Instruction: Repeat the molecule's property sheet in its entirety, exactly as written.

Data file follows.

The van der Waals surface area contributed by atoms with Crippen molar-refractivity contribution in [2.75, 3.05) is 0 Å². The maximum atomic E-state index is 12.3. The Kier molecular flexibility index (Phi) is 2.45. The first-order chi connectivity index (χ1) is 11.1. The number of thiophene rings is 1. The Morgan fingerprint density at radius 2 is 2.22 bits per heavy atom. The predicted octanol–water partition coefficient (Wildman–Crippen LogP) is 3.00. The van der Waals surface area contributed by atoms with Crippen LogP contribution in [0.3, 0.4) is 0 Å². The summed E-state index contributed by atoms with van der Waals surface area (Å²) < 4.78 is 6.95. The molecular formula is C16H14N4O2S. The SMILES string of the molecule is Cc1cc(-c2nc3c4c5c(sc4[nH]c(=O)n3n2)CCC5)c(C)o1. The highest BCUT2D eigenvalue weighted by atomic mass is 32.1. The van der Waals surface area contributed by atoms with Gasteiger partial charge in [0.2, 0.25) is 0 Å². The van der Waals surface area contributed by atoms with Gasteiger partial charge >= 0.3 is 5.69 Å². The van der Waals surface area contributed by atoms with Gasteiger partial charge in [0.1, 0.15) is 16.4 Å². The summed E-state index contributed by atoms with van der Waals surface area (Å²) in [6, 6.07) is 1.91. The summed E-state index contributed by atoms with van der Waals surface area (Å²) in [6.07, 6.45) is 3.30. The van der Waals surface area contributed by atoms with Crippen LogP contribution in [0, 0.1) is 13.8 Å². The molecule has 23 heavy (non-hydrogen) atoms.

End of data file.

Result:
The van der Waals surface area contributed by atoms with Crippen molar-refractivity contribution in [2.75, 3.05) is 0 Å². The maximum atomic E-state index is 12.3. The Kier molecular flexibility index (Phi) is 2.45. The first-order chi connectivity index (χ1) is 11.1. The number of thiophene rings is 1. The Morgan fingerprint density at radius 2 is 2.22 bits per heavy atom. The predicted octanol–water partition coefficient (Wildman–Crippen LogP) is 3.00. The van der Waals surface area contributed by atoms with Crippen LogP contribution in [0.3, 0.4) is 0 Å². The summed E-state index contributed by atoms with van der Waals surface area (Å²) < 4.78 is 6.95. The molecular formula is C16H14N4O2S. The SMILES string of the molecule is Cc1cc(-c2nc3c4c5c(sc4[nH]c(=O)n3n2)CCC5)c(C)o1. The highest BCUT2D eigenvalue weighted by atomic mass is 32.1. The van der Waals surface area contributed by atoms with Gasteiger partial charge in [0.2, 0.25) is 0 Å². The van der Waals surface area contributed by atoms with Gasteiger partial charge >= 0.3 is 5.69 Å². The van der Waals surface area contributed by atoms with Gasteiger partial charge in [0.1, 0.15) is 16.4 Å². The summed E-state index contributed by atoms with van der Waals surface area (Å²) in [6, 6.07) is 1.91. The summed E-state index contributed by atoms with van der Waals surface area (Å²) in [6.07, 6.45) is 3.30. The van der Waals surface area contributed by atoms with Crippen LogP contribution in [0, 0.1) is 13.8 Å². The molecule has 23 heavy (non-hydrogen) atoms.